A light rain began to fall upon Nakanacagi Village, though to no detriment of those below. The rain was, after all, a sign of blessings from the heavens. This was a day of celebrationthe culmination of many years of phone calls, meetings, emails, field research, data collection, late nights and early mornings. And all leading to this moment: the dedication of the Nakanacagi Bat Sanctuary.
In attendance was the much revered Tui Macuata (Paramount Chief) Ratu Wiliame Katonivere, who commended the village for its assistance in the conservation efforts. Along with the Paramount Chief, over 300 community members, village leaders, conservation partners and government officials attended the watershed moment of the sanctuarys dedication. It would be the Fijis first protected bat sanctuary, and all to protect the vital breeding and roosting habitat of 95 percent of the global Fijian free-tailed bat population.
[The ceremony] was a cultural dedication and then a spiritual dedication, and for us in Fiji, thats very important, says NatureFiji-MareqetiViti Director Nunia Thomas-Moko. It was culturally and traditionally declared as a sanctuary, and then there was a blessing ceremony over there by the pastor. Sometimes thats all we need, the blessings of the indigenous people, to open the pathways for us to be able to do conservation work in Fiji.
The pageantry and high spirits of the dedication ceremony by the Nakanacagi villagers, clans and provincial leaders were inspiring, says BCI Chief Conservation Officer Kevin Pierson, who attended the ceremony alongside partners from the Rainforest Trust, NatureFiji-MareqetiViti and The National Trust of Fiji.
Beyond the festivities, however, was the tangible realization of the cooperative efforts to designate, purchase and protect Nakanacagi Cave and the surrounding 21-acres.
With the offerings of yaqona consumed, the Meke dances performed (one even inspired by the bats themselves) and the dedication ceremony concluded, the attendees then went to visit the stars of the showthe bats.
Bats of Paradise
Bats hold a special place in Fiji, so much so that when Fijian government approved a redesign of the countrys currency in 2011, a bat was selected to adorn the 10-cent cointhe Fijian monkey-faced bat to be exact.
This and five other species are found throughout the 333-island archipelago of this Pacific Island nation, representing the only endemic mammals to Fiji.
Life for these bats of paradise, however, is not without its challenges. In a country where the gross domestic product from forestry and agriculture outpaces even tourism, suitable habitat for these bats is coming under increasing pressure. Additional stress comes from cave disturbance, hunting and lack of comprehensive scientific information. Faced with these factors, it is little wonder that five of the six Fijian bat species face an increased risk of extinction. This includes the critically endangered Fijian monkey-faced bat (Mirimiri acrodonta), the endangered Fijian free-tailed bat (Chaerephon bregullae), the near-threatened Samoan Flying Fox (Pteropous samoensis nawainensis), the vulnerable Fijian blossom bat (Notopteris macdonaldi) and the endangered Pacific sheath-tailed bat (Emballonura semicaudata).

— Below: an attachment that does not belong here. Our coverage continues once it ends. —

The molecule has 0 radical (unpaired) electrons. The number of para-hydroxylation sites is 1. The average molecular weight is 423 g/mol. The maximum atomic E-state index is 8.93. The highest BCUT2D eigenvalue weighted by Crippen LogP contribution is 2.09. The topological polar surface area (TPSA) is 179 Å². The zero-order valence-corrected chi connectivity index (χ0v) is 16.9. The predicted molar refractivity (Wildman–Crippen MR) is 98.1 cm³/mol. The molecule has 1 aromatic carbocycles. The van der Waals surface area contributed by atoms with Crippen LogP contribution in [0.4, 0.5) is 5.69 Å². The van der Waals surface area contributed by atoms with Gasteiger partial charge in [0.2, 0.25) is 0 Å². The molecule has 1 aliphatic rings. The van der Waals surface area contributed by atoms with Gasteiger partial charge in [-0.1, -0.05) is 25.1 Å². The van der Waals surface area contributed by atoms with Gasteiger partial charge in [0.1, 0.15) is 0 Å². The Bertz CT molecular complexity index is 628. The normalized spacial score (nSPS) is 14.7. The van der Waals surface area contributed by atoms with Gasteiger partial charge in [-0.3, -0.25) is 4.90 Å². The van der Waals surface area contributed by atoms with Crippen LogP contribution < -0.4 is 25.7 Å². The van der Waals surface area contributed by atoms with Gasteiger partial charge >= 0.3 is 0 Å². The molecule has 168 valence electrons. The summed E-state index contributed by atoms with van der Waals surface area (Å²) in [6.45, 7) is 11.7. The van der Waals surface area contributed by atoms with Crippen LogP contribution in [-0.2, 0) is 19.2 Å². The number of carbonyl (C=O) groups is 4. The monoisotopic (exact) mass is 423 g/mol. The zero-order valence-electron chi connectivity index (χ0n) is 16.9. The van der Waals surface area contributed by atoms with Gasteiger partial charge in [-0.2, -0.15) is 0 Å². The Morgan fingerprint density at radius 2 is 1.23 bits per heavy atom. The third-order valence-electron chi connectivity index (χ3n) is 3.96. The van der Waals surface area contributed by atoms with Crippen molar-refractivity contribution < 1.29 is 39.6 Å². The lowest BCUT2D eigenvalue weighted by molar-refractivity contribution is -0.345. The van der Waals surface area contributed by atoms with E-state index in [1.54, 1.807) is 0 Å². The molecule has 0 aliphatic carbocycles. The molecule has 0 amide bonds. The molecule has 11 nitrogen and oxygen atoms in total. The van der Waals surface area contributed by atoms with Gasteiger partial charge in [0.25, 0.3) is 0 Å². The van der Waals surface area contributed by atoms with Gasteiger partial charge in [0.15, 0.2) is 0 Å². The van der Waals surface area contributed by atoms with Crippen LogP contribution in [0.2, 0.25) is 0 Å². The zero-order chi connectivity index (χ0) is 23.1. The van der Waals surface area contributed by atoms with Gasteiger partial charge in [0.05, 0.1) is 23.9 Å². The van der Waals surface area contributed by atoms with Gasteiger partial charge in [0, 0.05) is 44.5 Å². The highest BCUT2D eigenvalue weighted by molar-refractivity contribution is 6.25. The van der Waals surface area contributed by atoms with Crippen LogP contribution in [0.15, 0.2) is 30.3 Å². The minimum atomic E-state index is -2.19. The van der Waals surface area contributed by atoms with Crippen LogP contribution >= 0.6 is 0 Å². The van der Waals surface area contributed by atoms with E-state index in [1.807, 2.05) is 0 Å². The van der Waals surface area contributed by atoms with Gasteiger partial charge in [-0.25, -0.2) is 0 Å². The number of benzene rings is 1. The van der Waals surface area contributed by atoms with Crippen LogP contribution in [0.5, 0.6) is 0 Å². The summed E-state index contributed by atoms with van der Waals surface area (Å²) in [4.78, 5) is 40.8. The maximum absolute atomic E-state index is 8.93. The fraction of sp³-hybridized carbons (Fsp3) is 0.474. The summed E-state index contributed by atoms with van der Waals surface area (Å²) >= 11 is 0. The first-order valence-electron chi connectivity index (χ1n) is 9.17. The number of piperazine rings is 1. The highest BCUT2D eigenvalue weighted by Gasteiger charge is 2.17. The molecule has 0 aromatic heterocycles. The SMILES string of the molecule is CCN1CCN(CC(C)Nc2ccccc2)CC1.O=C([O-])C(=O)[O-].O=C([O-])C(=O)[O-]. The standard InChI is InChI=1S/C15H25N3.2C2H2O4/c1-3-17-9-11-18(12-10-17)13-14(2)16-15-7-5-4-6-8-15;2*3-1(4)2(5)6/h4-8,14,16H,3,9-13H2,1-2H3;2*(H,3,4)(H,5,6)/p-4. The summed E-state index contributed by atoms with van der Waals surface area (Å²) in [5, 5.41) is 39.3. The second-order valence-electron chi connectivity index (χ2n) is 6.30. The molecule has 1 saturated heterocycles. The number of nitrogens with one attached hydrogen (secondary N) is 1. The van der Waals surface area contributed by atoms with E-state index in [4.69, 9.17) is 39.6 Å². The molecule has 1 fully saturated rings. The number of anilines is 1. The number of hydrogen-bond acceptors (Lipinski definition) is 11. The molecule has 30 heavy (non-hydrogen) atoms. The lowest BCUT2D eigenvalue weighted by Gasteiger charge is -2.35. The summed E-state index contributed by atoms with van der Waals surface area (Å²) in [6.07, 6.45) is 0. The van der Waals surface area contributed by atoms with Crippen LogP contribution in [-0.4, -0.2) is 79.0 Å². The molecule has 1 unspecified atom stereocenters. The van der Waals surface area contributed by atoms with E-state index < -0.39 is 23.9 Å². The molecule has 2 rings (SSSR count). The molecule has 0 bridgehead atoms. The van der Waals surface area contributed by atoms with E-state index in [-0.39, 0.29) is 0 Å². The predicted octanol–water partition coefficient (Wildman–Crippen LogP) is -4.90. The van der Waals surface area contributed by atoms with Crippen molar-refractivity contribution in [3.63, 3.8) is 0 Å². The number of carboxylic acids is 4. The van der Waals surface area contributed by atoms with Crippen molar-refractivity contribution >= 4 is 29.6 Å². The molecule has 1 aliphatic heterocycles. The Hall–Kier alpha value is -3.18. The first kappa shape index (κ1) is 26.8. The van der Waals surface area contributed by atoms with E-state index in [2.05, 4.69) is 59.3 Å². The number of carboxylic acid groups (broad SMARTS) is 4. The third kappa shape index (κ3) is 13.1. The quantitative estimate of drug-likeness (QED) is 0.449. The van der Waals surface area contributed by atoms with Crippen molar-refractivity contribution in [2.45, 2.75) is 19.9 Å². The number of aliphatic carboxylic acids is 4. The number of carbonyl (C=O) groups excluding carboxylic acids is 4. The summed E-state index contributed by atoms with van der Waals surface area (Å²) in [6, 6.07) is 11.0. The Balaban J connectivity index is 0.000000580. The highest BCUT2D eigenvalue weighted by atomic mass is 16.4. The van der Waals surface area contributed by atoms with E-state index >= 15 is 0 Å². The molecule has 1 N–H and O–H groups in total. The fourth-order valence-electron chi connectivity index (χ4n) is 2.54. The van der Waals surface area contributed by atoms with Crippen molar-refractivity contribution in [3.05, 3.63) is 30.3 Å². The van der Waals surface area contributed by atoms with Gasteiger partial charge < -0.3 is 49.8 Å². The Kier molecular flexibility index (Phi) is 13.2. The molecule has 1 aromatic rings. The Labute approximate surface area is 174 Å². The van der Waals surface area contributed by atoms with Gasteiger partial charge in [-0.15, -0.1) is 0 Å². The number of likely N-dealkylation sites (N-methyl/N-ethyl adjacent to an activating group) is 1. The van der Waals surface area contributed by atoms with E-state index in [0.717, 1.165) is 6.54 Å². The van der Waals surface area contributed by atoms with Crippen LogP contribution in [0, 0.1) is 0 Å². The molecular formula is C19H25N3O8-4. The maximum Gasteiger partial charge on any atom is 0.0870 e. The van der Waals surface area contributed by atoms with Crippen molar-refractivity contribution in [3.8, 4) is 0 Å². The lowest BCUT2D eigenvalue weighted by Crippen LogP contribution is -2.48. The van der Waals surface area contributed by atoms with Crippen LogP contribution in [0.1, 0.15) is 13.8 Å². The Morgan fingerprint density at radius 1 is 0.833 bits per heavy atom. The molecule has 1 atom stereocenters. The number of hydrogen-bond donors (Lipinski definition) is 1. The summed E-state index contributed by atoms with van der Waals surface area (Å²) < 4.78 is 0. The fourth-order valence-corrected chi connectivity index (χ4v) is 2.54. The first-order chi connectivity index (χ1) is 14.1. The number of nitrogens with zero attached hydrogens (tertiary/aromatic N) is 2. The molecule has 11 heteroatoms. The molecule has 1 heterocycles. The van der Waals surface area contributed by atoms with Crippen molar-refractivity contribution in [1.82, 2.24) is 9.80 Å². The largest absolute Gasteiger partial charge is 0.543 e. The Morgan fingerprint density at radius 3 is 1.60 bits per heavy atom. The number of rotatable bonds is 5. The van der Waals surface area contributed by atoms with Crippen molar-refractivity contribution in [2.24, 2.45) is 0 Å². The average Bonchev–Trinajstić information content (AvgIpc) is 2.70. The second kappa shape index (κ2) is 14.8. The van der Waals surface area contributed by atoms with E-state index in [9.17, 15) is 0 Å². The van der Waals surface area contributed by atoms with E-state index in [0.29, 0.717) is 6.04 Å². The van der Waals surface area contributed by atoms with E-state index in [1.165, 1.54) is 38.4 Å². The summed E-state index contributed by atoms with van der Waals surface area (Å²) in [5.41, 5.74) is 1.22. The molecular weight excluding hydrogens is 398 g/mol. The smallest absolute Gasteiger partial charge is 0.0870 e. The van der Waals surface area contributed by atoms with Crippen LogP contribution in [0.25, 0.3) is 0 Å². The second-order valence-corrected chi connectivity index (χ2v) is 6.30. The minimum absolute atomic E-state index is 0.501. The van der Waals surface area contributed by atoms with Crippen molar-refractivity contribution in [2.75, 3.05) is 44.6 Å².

A Collaborative Effort
Formed in 2016, the Fijian Bat Conservation Initiative is a collaboration of organizations working to protect the threatened and endangered bat species of Fiji. Members of this initiative include Bat Conservation International, NatureFiji-MareqetiViti, University of South Pacific, National Trust of Fiji, International Union for Conservation of Nature, World Wildlife Foundation of Fiji, Conservation International, Wildlife Conservation Society, Birdlife International and Rainforest Trust.
The collaborative efforts of all partners have been critical to the success of the first step in this initiative to establish the Nakanacagi Bat Sanctuary, says Elizabeth Erasito, Director of The National Trust of Fiji.
The people of Nakanacagi Village, too, have been vital to the establishment of the sanctuary. Following the advice of conservationists, the villagers voted in 2012 to halt the traditional harvesting of the bats, and their continued involvement in the conservation efforts has proven essential, especially with their historical knowledge of the bats and the cave.
Through funding from Bat Conservation International and partners at the Rainforest Trust, the Fijian Bat Conservation Initiative will work with local government over the next five years to run education programs, train rangers for the sanctuary and ensure the continued protection of the cave habitat.
We believe in empowering the local community to know more about their own resources, says Thomas-Moko. We really hope that through the research and through the way the site is managed, we can develop field ecologists for Fiji and inspire children to realize what they have in their very own backyard is something special and that they have the power in their decision-making to destroy it or to save it.
An additional 30 acres of land will soon be added to the sanctuary, cementing the protection of the bats. Bat Conservation International is also working to further identify key roosting habitat for Fijis endangered and threatened species across the islands, as well as working with local stakeholders to develop sustainable conservation plans.
The bats at Nakanacagi Cave and the bat sanctuary is a platform for us to engage in the discussion around bats, says Thomas-Moko. Having the bat sanctuary, talking about the bats at a national level, and for the site to be recognized at an international level as a bat sanctuary, sends a message to communities and to the general public that bats are important and good.